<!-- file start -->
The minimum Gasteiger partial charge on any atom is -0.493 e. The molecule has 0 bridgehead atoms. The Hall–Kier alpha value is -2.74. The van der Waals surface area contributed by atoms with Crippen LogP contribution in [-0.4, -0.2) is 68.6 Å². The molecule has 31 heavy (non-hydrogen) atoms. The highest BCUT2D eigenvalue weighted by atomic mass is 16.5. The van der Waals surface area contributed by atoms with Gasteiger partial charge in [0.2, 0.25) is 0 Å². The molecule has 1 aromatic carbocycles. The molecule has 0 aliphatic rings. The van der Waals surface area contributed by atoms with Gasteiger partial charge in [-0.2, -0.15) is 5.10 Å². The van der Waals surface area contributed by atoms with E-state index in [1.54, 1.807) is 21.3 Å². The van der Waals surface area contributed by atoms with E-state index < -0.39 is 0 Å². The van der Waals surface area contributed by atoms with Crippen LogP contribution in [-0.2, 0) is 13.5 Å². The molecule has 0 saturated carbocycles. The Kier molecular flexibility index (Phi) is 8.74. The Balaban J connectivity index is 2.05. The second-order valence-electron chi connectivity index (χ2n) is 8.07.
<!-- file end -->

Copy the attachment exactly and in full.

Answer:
The minimum Gasteiger partial charge on any atom is -0.493 e. The molecule has 0 bridgehead atoms. The Hall–Kier alpha value is -2.74. The van der Waals surface area contributed by atoms with Crippen LogP contribution in [-0.4, -0.2) is 68.6 Å². The molecule has 31 heavy (non-hydrogen) atoms. The highest BCUT2D eigenvalue weighted by atomic mass is 16.5. The van der Waals surface area contributed by atoms with Gasteiger partial charge in [0.2, 0.25) is 0 Å². The molecule has 1 aromatic carbocycles. The molecule has 0 aliphatic rings. The van der Waals surface area contributed by atoms with Gasteiger partial charge in [-0.2, -0.15) is 5.10 Å². The van der Waals surface area contributed by atoms with E-state index in [1.54, 1.807) is 21.3 Å². The van der Waals surface area contributed by atoms with E-state index < -0.39 is 0 Å². The van der Waals surface area contributed by atoms with Crippen LogP contribution in [-0.2, 0) is 13.5 Å². The molecule has 0 saturated carbocycles. The Kier molecular flexibility index (Phi) is 8.74. The Balaban J connectivity index is 2.05. The second-order valence-electron chi connectivity index (χ2n) is 8.07.